Ohio State University football stadium

  • Senate Bill 176 that would regulate sports betting in Ohio has passed in the Senate and will now move to the House.
  • This sports wagering proposal will open both retail and mobile sportsbooks in the Buckeye State.
  • The Ohio Legislature has until December 31 to decide on the bill but no House date has been set for introductions to be made as of yet.

COLUMBUS, Ohio – On Wednesday, the Ohio Senate passed Senate Bill 176, a measure to regulate sports betting which has allowed it to move to the House for consideration.

The 252-page bill saw requests for 45 amendments prior to its third reading and vote on Wednesday, where it was approved by the majority Senate members with 30 YEAS and 2 NAYS.

Senate Bill 176 will regulate both retail and mobile sportsbooks in the Buckeye State for players 21 and over. Governor Mike DeWine has been advocating for the industry and is favored to sign any legislation on the subject that lands on his desk.

Should OH SB 176 pass within the House, local sport wagering for Ohioans could be seen by as early as next year.

What The New Version Of Senate Bill 176 Looks Like

During the hearing, the consensus by lawmakers was that introducing a sports wagering industry to Ohio would be a better decision than to continue without one. Not only is Ohio home to a number of great professional and collegiate teams, but residents gamble on sporting events every day using outside outlets. Ohio could benefit from these sports bettors if they kept that money in the state through their own sports gaming market.

Under the current, amended version of the bill that will be going to the House, there is a cap of 25 mobile sportsbook licenses that can be used statewide. Land-based sports betting licenses are capped at 33 and are earmarked for store locations. Combined, that’s a total of 58 licenses that will be issued by the Ohio Casino Control Commission (OCCC), as they are the named regulatory body within this proposal.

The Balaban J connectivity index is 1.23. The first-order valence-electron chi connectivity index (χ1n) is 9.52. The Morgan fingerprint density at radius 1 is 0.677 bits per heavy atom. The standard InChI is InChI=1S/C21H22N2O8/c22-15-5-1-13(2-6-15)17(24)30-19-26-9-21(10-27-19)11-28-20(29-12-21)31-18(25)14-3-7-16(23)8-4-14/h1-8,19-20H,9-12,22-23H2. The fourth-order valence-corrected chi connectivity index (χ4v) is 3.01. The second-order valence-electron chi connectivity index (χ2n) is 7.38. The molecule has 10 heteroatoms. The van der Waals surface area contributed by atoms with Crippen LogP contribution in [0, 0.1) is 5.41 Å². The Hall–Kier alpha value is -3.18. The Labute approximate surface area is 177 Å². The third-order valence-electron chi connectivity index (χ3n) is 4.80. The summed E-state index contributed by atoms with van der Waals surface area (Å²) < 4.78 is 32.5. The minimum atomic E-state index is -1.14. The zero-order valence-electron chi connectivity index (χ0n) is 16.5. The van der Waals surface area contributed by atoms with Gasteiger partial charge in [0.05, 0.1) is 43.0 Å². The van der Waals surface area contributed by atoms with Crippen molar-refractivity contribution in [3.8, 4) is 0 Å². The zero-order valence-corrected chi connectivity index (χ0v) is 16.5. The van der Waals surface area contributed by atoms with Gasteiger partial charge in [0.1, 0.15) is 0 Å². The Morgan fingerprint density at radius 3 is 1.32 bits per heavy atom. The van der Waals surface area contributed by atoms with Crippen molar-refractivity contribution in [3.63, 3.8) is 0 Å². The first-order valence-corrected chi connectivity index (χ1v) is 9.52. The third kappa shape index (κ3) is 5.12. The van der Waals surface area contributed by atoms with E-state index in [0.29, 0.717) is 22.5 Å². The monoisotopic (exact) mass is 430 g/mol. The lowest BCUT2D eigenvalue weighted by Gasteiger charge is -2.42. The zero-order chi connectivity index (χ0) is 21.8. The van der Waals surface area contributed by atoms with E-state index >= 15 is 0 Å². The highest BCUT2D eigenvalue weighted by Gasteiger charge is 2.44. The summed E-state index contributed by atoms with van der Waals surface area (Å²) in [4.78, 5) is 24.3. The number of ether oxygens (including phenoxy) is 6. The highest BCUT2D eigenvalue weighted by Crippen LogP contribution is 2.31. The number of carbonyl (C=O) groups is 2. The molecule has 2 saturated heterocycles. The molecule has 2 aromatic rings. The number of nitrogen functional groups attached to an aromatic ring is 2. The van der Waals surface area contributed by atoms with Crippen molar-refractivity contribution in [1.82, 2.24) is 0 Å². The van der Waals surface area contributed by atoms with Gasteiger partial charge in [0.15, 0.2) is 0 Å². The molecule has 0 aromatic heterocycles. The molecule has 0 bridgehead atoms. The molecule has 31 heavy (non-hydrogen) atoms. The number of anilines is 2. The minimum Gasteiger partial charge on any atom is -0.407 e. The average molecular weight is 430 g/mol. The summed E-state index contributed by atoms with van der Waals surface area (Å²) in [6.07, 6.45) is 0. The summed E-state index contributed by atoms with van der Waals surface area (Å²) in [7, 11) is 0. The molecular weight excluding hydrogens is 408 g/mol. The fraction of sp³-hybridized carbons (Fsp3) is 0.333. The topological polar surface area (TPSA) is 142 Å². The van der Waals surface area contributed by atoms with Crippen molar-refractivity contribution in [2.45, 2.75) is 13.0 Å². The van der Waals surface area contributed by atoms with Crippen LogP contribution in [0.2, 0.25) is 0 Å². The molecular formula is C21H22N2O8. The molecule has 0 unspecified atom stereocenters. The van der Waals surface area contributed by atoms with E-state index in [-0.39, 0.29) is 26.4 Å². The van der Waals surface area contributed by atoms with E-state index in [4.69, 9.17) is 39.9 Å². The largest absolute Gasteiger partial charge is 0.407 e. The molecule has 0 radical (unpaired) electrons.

Each license for the Ohio sports betting industry will cost $1 million. Pro teams in the state will receive preference when vying for open retail licenses and allowed two sportsbook terminals at their facilities if granted licensure. There will be a third type of sports betting allowed known as the “Class C” license that will cost $6000 per application.

These licenses will go to any facility with a liquor license and will be unlimited as there is no cap stipulated in the bill.

The Outlook For Ohio

With Senate Bill 176 moving to the House, things look to be favorable for Ohioans to have a regulated sports betting industry in 2022. If all goes as planned, this will be the case. Should the House have amendments, the bill will be sent back to the Senate for a second vote.

The Ohio Legislature adjourns for the year on December 31, giving lawmakers enough time to iron out any kinks in the measure.

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